Wednesday, August 24, 2011

From small to large, New Hampshire to Beijing - a new hope in light of DNDC

Recently the University of New Hampshire and the Chinese Academy of Agricultural Sciences in Beijing announced a joint project to study the environmental impact of large-scale agricultural productions.

I’ve always thought the way industrial farming and CAFO practices are unsound if not dangerous. But in the U.S., we have more land per capita and more resources per industrial expenditure; we are not so worried about impacting the land, air, and polluting our waters. The threats from large-scale agriculture productions are diluted by our distinct advantage of vast land mass and limited population.

In China, it’s a different story. China is almost as large as the U.S., but it houses over 20% of the world’s population. Our water is plentiful; well, at least when you step away from the western states. Our land is fertile and petro-chemicals priced reasonable and subsidized. Our air is breathable and with the Clean Air Act, we are feeling better about ourselves with each passing day. We don’t feel the need to innovate at the level of competitiveness brought by our Chinese counterpart, not yet.

How long will our good fortunes last?

Perhaps our environmental problems will never reach the level felt by the Chinese. As China struggle to feed its people with less than 7% of the world’s cultivatable land, and at the wake of its long standing crop yield focus, severe environmental harms surfaced. Air pollution is unbearable, water is unusable even for irrigation, and the land is depleted while densification rate is alarming.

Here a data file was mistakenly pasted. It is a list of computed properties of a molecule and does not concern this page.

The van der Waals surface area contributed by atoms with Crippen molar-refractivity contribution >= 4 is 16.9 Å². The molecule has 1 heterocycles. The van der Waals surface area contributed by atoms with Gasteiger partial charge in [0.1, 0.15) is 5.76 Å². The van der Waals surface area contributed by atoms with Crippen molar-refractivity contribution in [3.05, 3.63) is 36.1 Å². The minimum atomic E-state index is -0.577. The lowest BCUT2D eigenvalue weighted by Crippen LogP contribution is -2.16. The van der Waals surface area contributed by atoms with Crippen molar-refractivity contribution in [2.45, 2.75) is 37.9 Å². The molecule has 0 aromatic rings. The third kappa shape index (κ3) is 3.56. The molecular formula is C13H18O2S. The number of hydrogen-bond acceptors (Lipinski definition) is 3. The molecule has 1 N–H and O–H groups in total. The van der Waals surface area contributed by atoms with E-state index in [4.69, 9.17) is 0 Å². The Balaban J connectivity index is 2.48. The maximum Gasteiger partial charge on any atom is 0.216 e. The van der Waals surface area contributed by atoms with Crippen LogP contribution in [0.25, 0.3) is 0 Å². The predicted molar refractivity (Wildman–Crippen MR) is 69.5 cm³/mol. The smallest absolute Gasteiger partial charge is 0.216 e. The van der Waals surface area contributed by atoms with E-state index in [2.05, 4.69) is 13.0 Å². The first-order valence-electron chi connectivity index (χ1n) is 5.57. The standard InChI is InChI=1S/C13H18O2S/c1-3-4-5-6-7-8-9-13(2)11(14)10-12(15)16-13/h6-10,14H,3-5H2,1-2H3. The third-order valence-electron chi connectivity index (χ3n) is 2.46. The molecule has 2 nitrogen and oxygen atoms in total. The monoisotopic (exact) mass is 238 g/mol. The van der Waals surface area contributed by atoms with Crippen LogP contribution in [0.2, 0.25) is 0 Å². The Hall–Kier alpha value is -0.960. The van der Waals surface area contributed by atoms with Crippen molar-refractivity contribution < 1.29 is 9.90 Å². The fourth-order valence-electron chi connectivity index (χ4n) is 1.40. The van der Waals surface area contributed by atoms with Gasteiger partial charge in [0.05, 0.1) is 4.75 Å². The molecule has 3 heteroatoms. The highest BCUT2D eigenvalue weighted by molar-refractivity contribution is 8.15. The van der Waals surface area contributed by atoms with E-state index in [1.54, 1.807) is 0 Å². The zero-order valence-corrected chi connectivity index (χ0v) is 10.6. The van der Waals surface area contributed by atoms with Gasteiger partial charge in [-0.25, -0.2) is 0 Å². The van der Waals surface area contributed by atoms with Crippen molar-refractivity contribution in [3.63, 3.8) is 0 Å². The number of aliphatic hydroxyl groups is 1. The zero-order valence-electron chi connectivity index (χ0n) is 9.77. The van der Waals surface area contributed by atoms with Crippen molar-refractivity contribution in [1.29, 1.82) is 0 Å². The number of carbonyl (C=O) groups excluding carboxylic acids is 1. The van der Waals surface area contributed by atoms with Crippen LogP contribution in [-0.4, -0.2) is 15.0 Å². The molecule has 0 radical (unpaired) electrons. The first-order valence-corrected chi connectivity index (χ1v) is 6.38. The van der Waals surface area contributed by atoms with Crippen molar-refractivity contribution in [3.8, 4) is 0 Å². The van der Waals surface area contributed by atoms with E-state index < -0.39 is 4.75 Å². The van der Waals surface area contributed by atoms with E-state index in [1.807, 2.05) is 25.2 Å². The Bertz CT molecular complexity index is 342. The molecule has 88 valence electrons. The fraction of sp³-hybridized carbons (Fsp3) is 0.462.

"In China, agricultural studies have long been focused only on crop yield, but since Chinese agricultural practices have caused severe environmental pollution, including water eutrophication, air pollution and greenhouse gas emissions, the government finally decided to think not only about crop yield but the impacts on environmental health and safety . . . ."

Changsheng Li, research professor in the Complex Systems Research Center at the Institute for the Study of Earth, Oceans and Space, UNH. (Professor Li has developed over the past 15 years an internationally recognized biogeochemistry model known as DNDC, or denitrification-decomposition. The DNDC mathematical model is used by nations worldwide to help assess agro-ecosystem carbon, nitrogen and water cycling in a global climate change environment.)

Aside from being led by our noses in the sustainability innovation from our lack of incentives, I applaud the efforts by UNH to create such an effort. I had written a few days ago about the need for this kind of Sino-U.S. cooperation. I just hope American farmers will open their minds to the findings of this kind of research. But seeing the recent attack on scientific research by right winged media, I have my doubts.

Worries aside, I am excited for the University of New Hampshire creating the CAAS-UNH Joint Laboratory for Sustainable Agro-Ecosystems Research in a joint effort with China. From my understanding, the DNDC model can be applied to small organic farmers as well as large industrial farming. Professor Li explained the model’s ability to scale up as sort of a grassroots filtration system, where the best practices are pushed upward towards industrial sized farmers while innovative practices are tested at the small-scale family operations.

No comments:

Post a Comment